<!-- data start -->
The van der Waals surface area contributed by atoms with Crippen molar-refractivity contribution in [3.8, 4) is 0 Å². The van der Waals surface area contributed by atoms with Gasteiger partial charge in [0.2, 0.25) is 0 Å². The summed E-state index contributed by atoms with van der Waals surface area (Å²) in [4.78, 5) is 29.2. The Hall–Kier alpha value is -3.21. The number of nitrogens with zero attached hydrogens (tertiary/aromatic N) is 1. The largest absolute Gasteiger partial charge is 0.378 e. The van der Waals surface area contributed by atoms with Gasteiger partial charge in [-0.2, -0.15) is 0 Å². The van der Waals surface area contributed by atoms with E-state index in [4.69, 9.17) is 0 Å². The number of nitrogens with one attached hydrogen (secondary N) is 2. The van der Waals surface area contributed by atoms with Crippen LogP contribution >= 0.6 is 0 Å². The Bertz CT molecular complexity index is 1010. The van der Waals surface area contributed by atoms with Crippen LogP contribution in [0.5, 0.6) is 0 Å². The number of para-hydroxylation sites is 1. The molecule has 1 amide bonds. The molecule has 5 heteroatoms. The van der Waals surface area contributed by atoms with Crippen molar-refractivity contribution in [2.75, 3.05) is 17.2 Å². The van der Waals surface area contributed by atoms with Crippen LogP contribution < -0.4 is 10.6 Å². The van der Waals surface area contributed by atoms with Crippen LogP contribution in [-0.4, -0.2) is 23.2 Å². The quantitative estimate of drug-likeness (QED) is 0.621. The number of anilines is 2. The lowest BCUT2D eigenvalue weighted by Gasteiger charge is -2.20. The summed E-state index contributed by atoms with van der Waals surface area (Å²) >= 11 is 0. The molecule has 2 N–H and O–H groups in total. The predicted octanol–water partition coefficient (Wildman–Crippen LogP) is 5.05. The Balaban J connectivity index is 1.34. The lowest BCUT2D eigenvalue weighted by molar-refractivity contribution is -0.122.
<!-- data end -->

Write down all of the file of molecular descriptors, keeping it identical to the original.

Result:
The van der Waals surface area contributed by atoms with Crippen molar-refractivity contribution in [3.8, 4) is 0 Å². The van der Waals surface area contributed by atoms with Gasteiger partial charge in [0.2, 0.25) is 0 Å². The summed E-state index contributed by atoms with van der Waals surface area (Å²) in [4.78, 5) is 29.2. The Hall–Kier alpha value is -3.21. The number of nitrogens with zero attached hydrogens (tertiary/aromatic N) is 1. The largest absolute Gasteiger partial charge is 0.378 e. The van der Waals surface area contributed by atoms with Gasteiger partial charge in [-0.2, -0.15) is 0 Å². The van der Waals surface area contributed by atoms with E-state index in [4.69, 9.17) is 0 Å². The number of nitrogens with one attached hydrogen (secondary N) is 2. The van der Waals surface area contributed by atoms with Crippen LogP contribution >= 0.6 is 0 Å². The Bertz CT molecular complexity index is 1010. The van der Waals surface area contributed by atoms with Crippen LogP contribution in [0.5, 0.6) is 0 Å². The number of para-hydroxylation sites is 1. The molecule has 1 amide bonds. The molecule has 5 heteroatoms. The van der Waals surface area contributed by atoms with Crippen molar-refractivity contribution in [2.75, 3.05) is 17.2 Å². The van der Waals surface area contributed by atoms with Crippen LogP contribution < -0.4 is 10.6 Å². The van der Waals surface area contributed by atoms with Crippen LogP contribution in [-0.4, -0.2) is 23.2 Å². The quantitative estimate of drug-likeness (QED) is 0.621. The number of anilines is 2. The lowest BCUT2D eigenvalue weighted by Gasteiger charge is -2.20. The summed E-state index contributed by atoms with van der Waals surface area (Å²) >= 11 is 0. The molecule has 2 N–H and O–H groups in total. The predicted octanol–water partition coefficient (Wildman–Crippen LogP) is 5.05. The Balaban J connectivity index is 1.34. The lowest BCUT2D eigenvalue weighted by molar-refractivity contribution is -0.122.